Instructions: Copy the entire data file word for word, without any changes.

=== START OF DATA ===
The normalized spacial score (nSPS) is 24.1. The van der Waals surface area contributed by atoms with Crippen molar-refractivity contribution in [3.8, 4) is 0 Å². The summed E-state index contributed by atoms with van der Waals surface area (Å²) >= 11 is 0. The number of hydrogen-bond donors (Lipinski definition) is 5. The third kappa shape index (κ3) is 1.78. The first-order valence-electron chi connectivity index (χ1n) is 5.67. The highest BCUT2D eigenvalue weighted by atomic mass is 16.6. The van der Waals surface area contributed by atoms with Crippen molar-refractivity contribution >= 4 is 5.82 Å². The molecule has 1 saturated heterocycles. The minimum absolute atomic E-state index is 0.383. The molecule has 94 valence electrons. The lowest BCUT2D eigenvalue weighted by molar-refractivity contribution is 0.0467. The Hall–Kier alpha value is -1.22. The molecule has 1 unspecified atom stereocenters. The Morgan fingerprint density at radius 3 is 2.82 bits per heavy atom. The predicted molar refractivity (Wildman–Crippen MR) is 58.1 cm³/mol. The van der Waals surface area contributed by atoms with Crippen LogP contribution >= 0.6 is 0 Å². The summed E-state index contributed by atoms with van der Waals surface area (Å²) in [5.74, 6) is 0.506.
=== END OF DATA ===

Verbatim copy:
The normalized spacial score (nSPS) is 24.1. The van der Waals surface area contributed by atoms with Crippen molar-refractivity contribution in [3.8, 4) is 0 Å². The summed E-state index contributed by atoms with van der Waals surface area (Å²) >= 11 is 0. The number of hydrogen-bond donors (Lipinski definition) is 5. The third kappa shape index (κ3) is 1.78. The first-order valence-electron chi connectivity index (χ1n) is 5.67. The highest BCUT2D eigenvalue weighted by atomic mass is 16.6. The van der Waals surface area contributed by atoms with Crippen molar-refractivity contribution >= 4 is 5.82 Å². The molecule has 1 saturated heterocycles. The minimum absolute atomic E-state index is 0.383. The molecule has 94 valence electrons. The lowest BCUT2D eigenvalue weighted by molar-refractivity contribution is 0.0467. The Hall–Kier alpha value is -1.22. The molecule has 1 unspecified atom stereocenters. The Morgan fingerprint density at radius 3 is 2.82 bits per heavy atom. The predicted molar refractivity (Wildman–Crippen MR) is 58.1 cm³/mol. The van der Waals surface area contributed by atoms with Crippen LogP contribution >= 0.6 is 0 Å². The summed E-state index contributed by atoms with van der Waals surface area (Å²) in [5.74, 6) is 0.506.